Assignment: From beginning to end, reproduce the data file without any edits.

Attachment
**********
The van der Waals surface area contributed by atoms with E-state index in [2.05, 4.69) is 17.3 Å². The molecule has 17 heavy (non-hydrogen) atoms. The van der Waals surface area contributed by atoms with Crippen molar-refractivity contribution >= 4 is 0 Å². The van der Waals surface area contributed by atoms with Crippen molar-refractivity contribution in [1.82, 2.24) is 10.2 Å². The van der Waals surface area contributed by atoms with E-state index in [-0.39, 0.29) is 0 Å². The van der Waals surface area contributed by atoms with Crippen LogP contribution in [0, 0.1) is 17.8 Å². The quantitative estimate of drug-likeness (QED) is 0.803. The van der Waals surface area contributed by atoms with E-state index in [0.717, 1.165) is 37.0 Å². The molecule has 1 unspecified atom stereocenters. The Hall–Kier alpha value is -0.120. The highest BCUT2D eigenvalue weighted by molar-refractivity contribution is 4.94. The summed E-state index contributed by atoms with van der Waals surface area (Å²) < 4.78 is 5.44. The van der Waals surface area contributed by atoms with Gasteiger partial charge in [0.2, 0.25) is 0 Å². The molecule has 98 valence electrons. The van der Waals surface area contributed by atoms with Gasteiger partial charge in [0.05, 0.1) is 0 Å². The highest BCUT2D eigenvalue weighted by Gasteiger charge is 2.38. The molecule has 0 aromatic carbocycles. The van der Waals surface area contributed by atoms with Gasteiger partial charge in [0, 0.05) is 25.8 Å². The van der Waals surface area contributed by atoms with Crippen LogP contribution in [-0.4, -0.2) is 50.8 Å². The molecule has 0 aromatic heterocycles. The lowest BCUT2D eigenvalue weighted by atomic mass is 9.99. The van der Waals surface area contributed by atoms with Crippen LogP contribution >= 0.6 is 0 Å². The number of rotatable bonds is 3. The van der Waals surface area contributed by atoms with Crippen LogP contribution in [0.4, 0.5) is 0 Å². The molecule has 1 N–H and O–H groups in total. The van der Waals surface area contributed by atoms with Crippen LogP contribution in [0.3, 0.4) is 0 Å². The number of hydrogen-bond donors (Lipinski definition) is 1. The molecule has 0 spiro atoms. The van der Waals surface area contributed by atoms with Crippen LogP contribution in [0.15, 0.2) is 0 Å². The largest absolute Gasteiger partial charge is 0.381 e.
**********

The van der Waals surface area contributed by atoms with E-state index in [2.05, 4.69) is 17.3 Å². The molecule has 17 heavy (non-hydrogen) atoms. The van der Waals surface area contributed by atoms with Crippen molar-refractivity contribution >= 4 is 0 Å². The van der Waals surface area contributed by atoms with Crippen molar-refractivity contribution in [1.82, 2.24) is 10.2 Å². The van der Waals surface area contributed by atoms with E-state index in [-0.39, 0.29) is 0 Å². The van der Waals surface area contributed by atoms with Crippen LogP contribution in [0, 0.1) is 17.8 Å². The quantitative estimate of drug-likeness (QED) is 0.803. The van der Waals surface area contributed by atoms with E-state index in [0.717, 1.165) is 37.0 Å². The molecule has 1 unspecified atom stereocenters. The Hall–Kier alpha value is -0.120. The highest BCUT2D eigenvalue weighted by molar-refractivity contribution is 4.94. The summed E-state index contributed by atoms with van der Waals surface area (Å²) < 4.78 is 5.44. The van der Waals surface area contributed by atoms with Gasteiger partial charge in [0.2, 0.25) is 0 Å². The molecule has 98 valence electrons. The van der Waals surface area contributed by atoms with Gasteiger partial charge in [0.05, 0.1) is 0 Å². The highest BCUT2D eigenvalue weighted by Gasteiger charge is 2.38. The molecule has 0 aromatic carbocycles. The van der Waals surface area contributed by atoms with Gasteiger partial charge in [0, 0.05) is 25.8 Å². The van der Waals surface area contributed by atoms with Crippen LogP contribution in [-0.4, -0.2) is 50.8 Å². The molecule has 0 aromatic heterocycles. The lowest BCUT2D eigenvalue weighted by atomic mass is 9.99. The van der Waals surface area contributed by atoms with Crippen LogP contribution >= 0.6 is 0 Å². The number of rotatable bonds is 3. The van der Waals surface area contributed by atoms with Crippen LogP contribution in [0.4, 0.5) is 0 Å². The molecule has 1 N–H and O–H groups in total. The van der Waals surface area contributed by atoms with Crippen LogP contribution in [0.3, 0.4) is 0 Å². The number of hydrogen-bond donors (Lipinski definition) is 1. The molecule has 0 spiro atoms. The van der Waals surface area contributed by atoms with Crippen LogP contribution in [0.15, 0.2) is 0 Å². The largest absolute Gasteiger partial charge is 0.381 e.